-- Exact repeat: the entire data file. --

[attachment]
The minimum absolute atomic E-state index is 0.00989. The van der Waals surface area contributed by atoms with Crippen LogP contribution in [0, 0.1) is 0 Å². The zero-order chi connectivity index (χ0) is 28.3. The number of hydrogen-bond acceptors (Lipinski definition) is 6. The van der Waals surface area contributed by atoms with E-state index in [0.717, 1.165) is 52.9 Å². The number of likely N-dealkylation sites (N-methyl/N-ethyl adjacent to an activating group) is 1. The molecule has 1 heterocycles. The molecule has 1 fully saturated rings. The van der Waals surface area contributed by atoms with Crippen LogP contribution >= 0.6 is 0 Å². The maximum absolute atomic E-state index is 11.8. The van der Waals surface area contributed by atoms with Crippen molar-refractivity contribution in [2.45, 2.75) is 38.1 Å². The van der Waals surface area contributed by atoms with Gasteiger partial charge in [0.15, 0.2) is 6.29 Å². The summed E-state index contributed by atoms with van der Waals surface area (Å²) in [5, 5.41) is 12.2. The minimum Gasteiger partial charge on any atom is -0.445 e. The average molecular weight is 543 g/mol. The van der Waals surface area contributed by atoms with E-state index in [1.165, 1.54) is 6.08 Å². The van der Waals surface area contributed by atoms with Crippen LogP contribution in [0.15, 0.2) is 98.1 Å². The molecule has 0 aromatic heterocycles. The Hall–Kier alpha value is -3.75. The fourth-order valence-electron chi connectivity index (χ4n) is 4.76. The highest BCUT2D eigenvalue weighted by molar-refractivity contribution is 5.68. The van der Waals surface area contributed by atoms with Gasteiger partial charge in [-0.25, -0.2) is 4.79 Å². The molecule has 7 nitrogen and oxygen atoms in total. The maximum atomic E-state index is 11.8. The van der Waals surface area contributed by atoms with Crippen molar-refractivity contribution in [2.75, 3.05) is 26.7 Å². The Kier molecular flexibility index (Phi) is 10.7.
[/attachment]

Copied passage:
The minimum absolute atomic E-state index is 0.00989. The van der Waals surface area contributed by atoms with Crippen LogP contribution in [0, 0.1) is 0 Å². The zero-order chi connectivity index (χ0) is 28.3. The number of hydrogen-bond acceptors (Lipinski definition) is 6. The van der Waals surface area contributed by atoms with E-state index in [0.717, 1.165) is 52.9 Å². The number of likely N-dealkylation sites (N-methyl/N-ethyl adjacent to an activating group) is 1. The molecule has 1 heterocycles. The molecule has 1 fully saturated rings. The van der Waals surface area contributed by atoms with Crippen LogP contribution >= 0.6 is 0 Å². The maximum absolute atomic E-state index is 11.8. The van der Waals surface area contributed by atoms with Crippen molar-refractivity contribution in [2.45, 2.75) is 38.1 Å². The van der Waals surface area contributed by atoms with Gasteiger partial charge in [0.15, 0.2) is 6.29 Å². The summed E-state index contributed by atoms with van der Waals surface area (Å²) in [5, 5.41) is 12.2. The minimum Gasteiger partial charge on any atom is -0.445 e. The average molecular weight is 543 g/mol. The van der Waals surface area contributed by atoms with E-state index in [1.165, 1.54) is 6.08 Å². The van der Waals surface area contributed by atoms with Crippen LogP contribution in [0.15, 0.2) is 98.1 Å². The molecule has 0 aromatic heterocycles. The Hall–Kier alpha value is -3.75. The fourth-order valence-electron chi connectivity index (χ4n) is 4.76. The highest BCUT2D eigenvalue weighted by molar-refractivity contribution is 5.68. The van der Waals surface area contributed by atoms with Gasteiger partial charge in [-0.25, -0.2) is 4.79 Å². The molecule has 7 nitrogen and oxygen atoms in total. The maximum atomic E-state index is 11.8. The van der Waals surface area contributed by atoms with Crippen molar-refractivity contribution in [2.75, 3.05) is 26.7 Å². The Kier molecular flexibility index (Phi) is 10.7.